There are ramifications well-above and beyond the simply economic ones facing an organization ensnared in a worker misclassification audit by the IRS, DOL or State Agency (click here to see what happens during such an audit). The damage is not always confined to the quarterly earnings or P&L statement. Indeed, there are other, more lasting and detrimental consequences to consider. Audits can be seriously disruptive to your operations and place your organization under a microscope both of government and public scrutiny. They can be very time consuming to correct and all this takes away from operational efficiency. Here are seven of the most vexing consequences of a worker misclassification audit, beyond the financial pain.
- Perhaps the most long-lasting negative consequence of an audit is the “brand tarnish” experienced. Should the misclassification audit blossom into a class action lawsuit and be published in the media, the negative publicity can become a serious drag not just on recruitment, but also on the overall reputation of the organization. Just ask Uber.
- Operations will need to be involved in defending against the audit and correcting the issues the audit uncovers. This means a good portion of the organization’s Legal, HR, Marketing, and Finance will be required to be involved, spending time defending and keeping damages to a minimum. During this time, core Legal, HR, Marketing and Finance activities essential to the business will not be engaged in their primary functions.
- Recruitment will suffer. As noted in the introduction, negative reputation can become a drag on sourcing and recruitment. Contractors may not want to come and work for your organization if they know it is involved in a lawsuit involving contractors. Since attracting top talent is so critical to business success, it is problematic when there is a disruption to the talent pipeline.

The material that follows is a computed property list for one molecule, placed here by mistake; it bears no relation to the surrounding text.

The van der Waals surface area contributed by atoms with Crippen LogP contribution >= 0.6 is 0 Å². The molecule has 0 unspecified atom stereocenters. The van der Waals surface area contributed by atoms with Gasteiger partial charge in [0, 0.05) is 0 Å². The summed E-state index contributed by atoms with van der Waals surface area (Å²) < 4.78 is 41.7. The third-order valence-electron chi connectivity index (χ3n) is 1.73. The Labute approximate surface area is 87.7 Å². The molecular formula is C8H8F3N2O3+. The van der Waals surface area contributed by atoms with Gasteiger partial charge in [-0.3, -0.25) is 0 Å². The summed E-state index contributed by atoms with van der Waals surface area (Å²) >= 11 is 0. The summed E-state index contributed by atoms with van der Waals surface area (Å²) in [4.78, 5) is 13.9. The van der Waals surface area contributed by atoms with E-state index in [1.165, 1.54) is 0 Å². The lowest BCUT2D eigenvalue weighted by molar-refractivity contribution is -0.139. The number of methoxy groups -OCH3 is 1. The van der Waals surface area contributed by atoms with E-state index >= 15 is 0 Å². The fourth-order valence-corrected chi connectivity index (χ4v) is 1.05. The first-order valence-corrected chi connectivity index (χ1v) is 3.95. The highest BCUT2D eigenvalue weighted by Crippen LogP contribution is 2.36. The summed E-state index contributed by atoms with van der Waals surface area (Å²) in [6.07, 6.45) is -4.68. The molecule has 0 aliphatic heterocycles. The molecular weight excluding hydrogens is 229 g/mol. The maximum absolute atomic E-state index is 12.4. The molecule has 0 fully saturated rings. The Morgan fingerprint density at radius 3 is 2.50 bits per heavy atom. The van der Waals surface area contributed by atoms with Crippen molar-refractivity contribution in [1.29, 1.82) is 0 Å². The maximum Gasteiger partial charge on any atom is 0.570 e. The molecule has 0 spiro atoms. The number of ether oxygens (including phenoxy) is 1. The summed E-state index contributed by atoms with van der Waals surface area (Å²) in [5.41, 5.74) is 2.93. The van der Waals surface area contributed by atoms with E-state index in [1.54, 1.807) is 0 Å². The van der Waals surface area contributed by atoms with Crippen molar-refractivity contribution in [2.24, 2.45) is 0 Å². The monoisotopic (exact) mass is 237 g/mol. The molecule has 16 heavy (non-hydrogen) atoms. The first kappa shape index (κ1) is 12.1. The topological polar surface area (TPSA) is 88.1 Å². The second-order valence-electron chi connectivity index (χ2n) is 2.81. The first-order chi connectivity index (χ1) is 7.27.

- In a similar vein to number three, loss of existing talent is another troubling consequence of being audited for worker classification. Contractors on site may decide to terminate their engagements or at least opt not to reengage at the end of their assignments/projects.
- Clients may begin to shy away from doing business with your company if negative media coverage suggests working with you and your contractors may be a potential risk to their business and reputation.
- Full time employees also tend to start looking more closely at the way they are being managed. If there is the perception they could be party to a lawsuit or may be misclassified (exempt vs non-exempt) – whether legitimate or not – the fallout could prompt the loss of good talent.
- Lastly, fines, back pay, past due benefits, and attorney fees associated with a class action suit can put a dent in the organization’s ability to continue operating at full steam. Coming back from a deficit can be a real drag on profitability.
Don’t wait until it is too late to determine if your organization is at risk. Calculate your organization’s risk profile with nextSource’s online Worker Misclassification Risk Calculator. Then contact nextSource for expert assistance in strengthening your risk mitigation policies and practices.